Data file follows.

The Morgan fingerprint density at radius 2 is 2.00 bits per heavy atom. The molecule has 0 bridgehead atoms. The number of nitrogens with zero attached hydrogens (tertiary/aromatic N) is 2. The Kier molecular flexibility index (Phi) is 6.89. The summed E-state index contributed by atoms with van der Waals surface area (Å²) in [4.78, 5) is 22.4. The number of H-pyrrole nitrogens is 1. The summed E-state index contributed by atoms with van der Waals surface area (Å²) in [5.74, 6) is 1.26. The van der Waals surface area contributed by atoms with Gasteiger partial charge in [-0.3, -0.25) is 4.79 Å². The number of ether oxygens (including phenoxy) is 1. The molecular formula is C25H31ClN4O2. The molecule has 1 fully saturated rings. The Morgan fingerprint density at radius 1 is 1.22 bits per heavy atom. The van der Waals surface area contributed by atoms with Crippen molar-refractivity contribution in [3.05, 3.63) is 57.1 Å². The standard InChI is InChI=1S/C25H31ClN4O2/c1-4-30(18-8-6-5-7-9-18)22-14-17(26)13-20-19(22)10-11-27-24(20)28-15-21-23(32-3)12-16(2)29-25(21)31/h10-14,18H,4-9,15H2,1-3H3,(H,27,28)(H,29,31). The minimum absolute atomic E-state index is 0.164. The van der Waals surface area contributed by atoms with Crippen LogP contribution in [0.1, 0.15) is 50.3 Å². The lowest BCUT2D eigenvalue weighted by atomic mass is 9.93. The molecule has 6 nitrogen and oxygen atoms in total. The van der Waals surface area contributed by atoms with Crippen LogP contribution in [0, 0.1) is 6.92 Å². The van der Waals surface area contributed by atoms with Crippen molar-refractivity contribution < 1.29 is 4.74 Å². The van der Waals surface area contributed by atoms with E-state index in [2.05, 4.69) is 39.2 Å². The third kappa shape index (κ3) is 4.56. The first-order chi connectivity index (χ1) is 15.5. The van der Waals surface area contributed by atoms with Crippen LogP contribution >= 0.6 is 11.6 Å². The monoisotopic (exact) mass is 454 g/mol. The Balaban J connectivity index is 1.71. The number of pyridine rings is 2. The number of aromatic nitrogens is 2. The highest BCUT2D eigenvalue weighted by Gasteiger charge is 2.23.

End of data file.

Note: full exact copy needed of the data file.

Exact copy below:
The Morgan fingerprint density at radius 2 is 2.00 bits per heavy atom. The molecule has 0 bridgehead atoms. The number of nitrogens with zero attached hydrogens (tertiary/aromatic N) is 2. The Kier molecular flexibility index (Phi) is 6.89. The summed E-state index contributed by atoms with van der Waals surface area (Å²) in [4.78, 5) is 22.4. The number of H-pyrrole nitrogens is 1. The summed E-state index contributed by atoms with van der Waals surface area (Å²) in [5.74, 6) is 1.26. The van der Waals surface area contributed by atoms with Gasteiger partial charge in [-0.3, -0.25) is 4.79 Å². The number of ether oxygens (including phenoxy) is 1. The molecular formula is C25H31ClN4O2. The molecule has 1 fully saturated rings. The Morgan fingerprint density at radius 1 is 1.22 bits per heavy atom. The van der Waals surface area contributed by atoms with Crippen molar-refractivity contribution in [3.05, 3.63) is 57.1 Å². The standard InChI is InChI=1S/C25H31ClN4O2/c1-4-30(18-8-6-5-7-9-18)22-14-17(26)13-20-19(22)10-11-27-24(20)28-15-21-23(32-3)12-16(2)29-25(21)31/h10-14,18H,4-9,15H2,1-3H3,(H,27,28)(H,29,31). The minimum absolute atomic E-state index is 0.164. The van der Waals surface area contributed by atoms with Crippen LogP contribution in [0.1, 0.15) is 50.3 Å². The lowest BCUT2D eigenvalue weighted by atomic mass is 9.93. The molecule has 6 nitrogen and oxygen atoms in total. The van der Waals surface area contributed by atoms with Crippen LogP contribution in [0, 0.1) is 6.92 Å². The van der Waals surface area contributed by atoms with Crippen molar-refractivity contribution < 1.29 is 4.74 Å². The van der Waals surface area contributed by atoms with E-state index in [2.05, 4.69) is 39.2 Å². The third kappa shape index (κ3) is 4.56. The first-order chi connectivity index (χ1) is 15.5. The van der Waals surface area contributed by atoms with Crippen LogP contribution >= 0.6 is 11.6 Å². The monoisotopic (exact) mass is 454 g/mol. The Balaban J connectivity index is 1.71. The number of pyridine rings is 2. The number of aromatic nitrogens is 2. The highest BCUT2D eigenvalue weighted by Gasteiger charge is 2.23.